The East Devon Congress started last evening in Exeter’s Corn Hall, and continues until tomorrow evening. With 3 days to go, there were no late Grandmaster entries; no John Nunn, as last year, acting as a magnet attracting enough players to make it a record entry for recent years. Total entries at this point are 137.

Future events include the following:

(a) West of England Championship & general Congress at the Manor Hotel, Exmouth over Easter weekend i.e. from Fri. 30th March – Mon. 2nd April.

(b) Fri. 18th May.29th Frome Congress

(c  Sat. 26th May. 50th Frome Congress.

A report was received this week of the death of a regular and popular player in Westcountry congresses, Robert Everson of Dartford, Kent. Like Simon Bartlett, who passed away last year, Robert also worked in the chemical industry and developed an inoperative brain tumour. A fuller obituary and photograph may be found on

In last week’s position, Black’s queen was overloaded trying to protect both c6 and f7, enabling White to play 1.Bc6 and if 1…QxB 2.Qxf7 mate.

Leafing through an old copy of Chess Life this week, I found a page of positions entitled Find The Zingers! (It’s an American magazine) and this is one from their Intermediate section. White to play.

Find The Zinger! White to play

Gambit Crazy (17.02.2018.) 973

On Friday evening the East Devon Congress starts in Exeter’s Corn Hall. At the time of writing, a total of 119 entries had been received: 41 in the Open, 31 in the Major, and 47 in the Minor Section. Currently, the top seed in the Open is IM Jack Rudd (226 grade) followed by a pack of 190s, led by Russell Granat (197), a member of the Wimbledon Club for almost half a century, but not often seen in Devon events. Also relatively new on the local scene is Viennese Master, Walter Braun (197) and Peter Anderson (192) who is making a   successful return to active chess after a long lay-off. However, a late entry from Grandmaster Keith Arkell would put a different perspective on things.

The Camborne Club has recently acquired some digital chess clocks and will be trying them out in a Rapidplay Gambit Tournament on Friday 23rd March. Open to all. At the start of each round, the name of a gambit opening will be drawn out of a hat, and that must be played; e.g. the Latvian; Goring; Englund and Blackmar-Diemer gambits. Details are on the Cornwall chess website.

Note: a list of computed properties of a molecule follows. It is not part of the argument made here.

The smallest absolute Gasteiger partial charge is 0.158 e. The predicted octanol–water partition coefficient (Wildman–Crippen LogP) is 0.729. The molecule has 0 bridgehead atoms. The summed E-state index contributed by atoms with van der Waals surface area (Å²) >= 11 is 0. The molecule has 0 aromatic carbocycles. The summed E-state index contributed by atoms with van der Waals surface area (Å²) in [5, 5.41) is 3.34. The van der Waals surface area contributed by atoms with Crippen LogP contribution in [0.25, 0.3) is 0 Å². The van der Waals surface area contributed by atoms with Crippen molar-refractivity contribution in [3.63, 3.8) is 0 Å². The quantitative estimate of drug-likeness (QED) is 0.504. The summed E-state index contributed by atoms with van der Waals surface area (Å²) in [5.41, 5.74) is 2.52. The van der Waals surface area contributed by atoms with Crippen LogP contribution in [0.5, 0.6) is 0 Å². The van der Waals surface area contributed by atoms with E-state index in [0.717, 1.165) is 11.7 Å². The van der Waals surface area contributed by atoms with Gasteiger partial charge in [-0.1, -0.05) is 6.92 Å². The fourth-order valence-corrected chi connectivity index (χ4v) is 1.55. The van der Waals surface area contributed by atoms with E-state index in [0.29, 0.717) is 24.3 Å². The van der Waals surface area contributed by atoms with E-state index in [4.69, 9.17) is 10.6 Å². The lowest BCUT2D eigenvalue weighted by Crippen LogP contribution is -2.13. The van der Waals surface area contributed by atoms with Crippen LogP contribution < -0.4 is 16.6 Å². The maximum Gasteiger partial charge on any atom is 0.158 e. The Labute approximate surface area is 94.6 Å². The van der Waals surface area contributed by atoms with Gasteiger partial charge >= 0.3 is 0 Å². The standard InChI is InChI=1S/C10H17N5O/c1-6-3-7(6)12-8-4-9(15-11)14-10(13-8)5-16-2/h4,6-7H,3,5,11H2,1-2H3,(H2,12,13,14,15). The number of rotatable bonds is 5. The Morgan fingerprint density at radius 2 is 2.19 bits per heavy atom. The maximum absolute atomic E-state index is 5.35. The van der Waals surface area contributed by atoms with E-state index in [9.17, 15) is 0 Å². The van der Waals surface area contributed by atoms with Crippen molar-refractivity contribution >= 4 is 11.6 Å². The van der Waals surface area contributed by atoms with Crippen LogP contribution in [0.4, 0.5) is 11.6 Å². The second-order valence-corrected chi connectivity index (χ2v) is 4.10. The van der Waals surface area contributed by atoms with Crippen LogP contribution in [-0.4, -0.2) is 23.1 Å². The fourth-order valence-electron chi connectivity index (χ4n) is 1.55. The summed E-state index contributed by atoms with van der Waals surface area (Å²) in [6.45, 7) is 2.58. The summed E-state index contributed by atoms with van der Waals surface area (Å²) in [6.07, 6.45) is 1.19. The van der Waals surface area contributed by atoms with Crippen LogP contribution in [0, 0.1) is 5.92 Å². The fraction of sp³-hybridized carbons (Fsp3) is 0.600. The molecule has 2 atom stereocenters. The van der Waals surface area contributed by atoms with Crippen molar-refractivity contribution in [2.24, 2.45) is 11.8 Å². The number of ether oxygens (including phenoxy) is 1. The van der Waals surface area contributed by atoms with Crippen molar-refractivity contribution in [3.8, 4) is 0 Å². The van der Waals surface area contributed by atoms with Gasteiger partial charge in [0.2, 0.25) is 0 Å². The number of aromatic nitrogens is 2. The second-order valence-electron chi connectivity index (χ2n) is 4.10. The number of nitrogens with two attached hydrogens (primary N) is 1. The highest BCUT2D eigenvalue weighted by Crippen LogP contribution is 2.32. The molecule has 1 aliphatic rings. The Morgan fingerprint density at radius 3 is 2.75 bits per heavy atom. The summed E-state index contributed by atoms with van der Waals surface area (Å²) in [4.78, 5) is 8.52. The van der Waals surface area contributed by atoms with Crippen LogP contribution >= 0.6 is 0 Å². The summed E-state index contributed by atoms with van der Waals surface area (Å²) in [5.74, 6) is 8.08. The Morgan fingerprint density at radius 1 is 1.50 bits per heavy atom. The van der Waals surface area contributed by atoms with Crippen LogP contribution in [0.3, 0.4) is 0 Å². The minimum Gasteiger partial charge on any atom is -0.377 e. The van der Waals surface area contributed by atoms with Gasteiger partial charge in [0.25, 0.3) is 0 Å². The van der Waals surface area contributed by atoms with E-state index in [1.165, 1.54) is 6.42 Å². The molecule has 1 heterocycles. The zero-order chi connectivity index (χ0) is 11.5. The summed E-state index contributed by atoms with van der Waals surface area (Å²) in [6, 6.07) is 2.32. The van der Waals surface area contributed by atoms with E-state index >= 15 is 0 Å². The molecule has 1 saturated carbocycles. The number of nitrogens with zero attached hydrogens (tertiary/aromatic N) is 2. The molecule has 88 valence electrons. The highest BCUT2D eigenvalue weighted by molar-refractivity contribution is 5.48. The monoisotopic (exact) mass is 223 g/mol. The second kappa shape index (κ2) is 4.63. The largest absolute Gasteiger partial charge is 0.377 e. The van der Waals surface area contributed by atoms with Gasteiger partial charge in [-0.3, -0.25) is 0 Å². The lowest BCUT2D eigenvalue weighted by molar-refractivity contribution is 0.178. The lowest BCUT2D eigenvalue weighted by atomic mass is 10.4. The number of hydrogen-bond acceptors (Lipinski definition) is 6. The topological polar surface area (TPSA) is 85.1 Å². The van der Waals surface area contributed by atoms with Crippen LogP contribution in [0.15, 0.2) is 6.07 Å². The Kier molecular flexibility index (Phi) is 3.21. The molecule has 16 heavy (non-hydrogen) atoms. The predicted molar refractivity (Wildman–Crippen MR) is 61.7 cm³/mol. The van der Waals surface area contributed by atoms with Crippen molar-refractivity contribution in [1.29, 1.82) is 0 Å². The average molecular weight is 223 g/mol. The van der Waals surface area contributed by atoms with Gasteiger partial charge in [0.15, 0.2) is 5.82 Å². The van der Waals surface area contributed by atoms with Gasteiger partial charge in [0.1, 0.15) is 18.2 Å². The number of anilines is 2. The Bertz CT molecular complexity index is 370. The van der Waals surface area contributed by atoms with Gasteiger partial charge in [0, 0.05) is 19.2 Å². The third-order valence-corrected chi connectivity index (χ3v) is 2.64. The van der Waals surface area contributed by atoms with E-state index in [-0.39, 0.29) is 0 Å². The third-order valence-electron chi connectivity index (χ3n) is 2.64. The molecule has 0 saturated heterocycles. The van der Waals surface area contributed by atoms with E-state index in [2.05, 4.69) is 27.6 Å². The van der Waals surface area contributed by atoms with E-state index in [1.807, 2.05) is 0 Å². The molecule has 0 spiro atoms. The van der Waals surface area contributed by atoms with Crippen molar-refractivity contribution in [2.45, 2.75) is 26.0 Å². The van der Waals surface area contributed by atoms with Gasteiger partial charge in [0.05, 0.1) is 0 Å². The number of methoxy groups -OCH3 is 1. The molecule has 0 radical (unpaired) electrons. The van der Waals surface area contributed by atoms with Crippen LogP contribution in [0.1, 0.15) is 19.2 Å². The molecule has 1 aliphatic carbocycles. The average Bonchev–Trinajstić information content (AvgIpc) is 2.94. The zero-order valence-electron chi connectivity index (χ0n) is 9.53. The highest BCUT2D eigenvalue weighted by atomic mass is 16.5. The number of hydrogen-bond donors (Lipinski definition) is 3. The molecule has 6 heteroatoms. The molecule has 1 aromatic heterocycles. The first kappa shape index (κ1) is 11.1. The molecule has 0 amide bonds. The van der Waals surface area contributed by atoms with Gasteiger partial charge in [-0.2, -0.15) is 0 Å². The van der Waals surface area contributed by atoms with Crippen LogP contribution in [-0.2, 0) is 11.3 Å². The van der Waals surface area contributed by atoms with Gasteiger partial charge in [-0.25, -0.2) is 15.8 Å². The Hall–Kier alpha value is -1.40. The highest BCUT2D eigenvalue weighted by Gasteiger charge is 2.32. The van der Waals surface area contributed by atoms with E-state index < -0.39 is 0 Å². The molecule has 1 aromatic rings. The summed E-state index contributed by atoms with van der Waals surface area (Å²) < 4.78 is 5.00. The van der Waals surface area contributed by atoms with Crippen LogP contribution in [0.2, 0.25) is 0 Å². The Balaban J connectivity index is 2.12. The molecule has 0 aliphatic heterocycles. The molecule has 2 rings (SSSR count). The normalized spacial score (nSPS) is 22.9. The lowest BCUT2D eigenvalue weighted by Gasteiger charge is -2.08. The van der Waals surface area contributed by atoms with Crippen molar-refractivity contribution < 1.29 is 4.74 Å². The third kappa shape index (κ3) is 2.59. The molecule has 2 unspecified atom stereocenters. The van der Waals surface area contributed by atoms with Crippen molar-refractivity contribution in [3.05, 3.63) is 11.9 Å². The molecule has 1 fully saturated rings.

Here is a game played in the 4 Nations Chess League in 2000.

White: Martin Simons. Black: Robert Noyce.

Blackmar-Diemer Gambit.

1.e4 d5 2.d4 dxe4 3.Nc3 An immediate 3.f3 would constitute the Blackmar Gambit, named after its advocate, the US music publisher and chess Master Armand Blackmar (1826-88). Long after its initial popularity died out as improvements to Black’s defences were developed, in 1932 Emil Josef Diemer advised a preliminary 3rd move before playing f3, and this has been called the Blackmar-Diemer Gambit, of uncertain soundness but beloved of gambiteers. At the time of this game, Martin’s clubmate at the Southbourne club, Alan Dommett, was preparing a book on the life and games of Diemer (1908-1990), eventually published in 2003, and the two facts were doubtless related. The book contains 126 annotated games, in which the gambit is either accepted, declined or sidestepped altogether. 3…Nf6 4.f3 exf3 5.Nxf3 At this point, White can deploy all his pieces almost anywhere, whereas Black has only a solitary knight in play, and it’s vital he develops rapidly. 5…Bg4 The Teichmann Defence, as played by the Anglo-German Richard Teichmann, (1868–1925). 6.h3 Bh5 Black tends to play 6…Bxf3 in this position. 7.g4 Bg6 8.Bc4 e6 9.Ne5 Bb4 10.0–0 Nbd7 11.Nxg6 hxg6 12.Qf3 Nb6 13.Bd3 Qxd4+ Grabbing another pawn at the cost of losing a tempo. 14.Be3 Qd7 15.Rad1 Bxc3 16.Ba6 Nfd5 17.Bxb7 Rd8 Which brings us to this week’s position. Will Black’s temptation in winning a 2nd pawn prove his undoing? Richard Palliser, the Editor of Chess magazine, included this position in his book The Complete Chess Workout in the first chapter entitled Warming Up.

In last week’s position, White played 1.Nb5 threatening to win Black’s queen after 2.Bc7, but taking the knight merely allows White’s queen to support 2.Bc7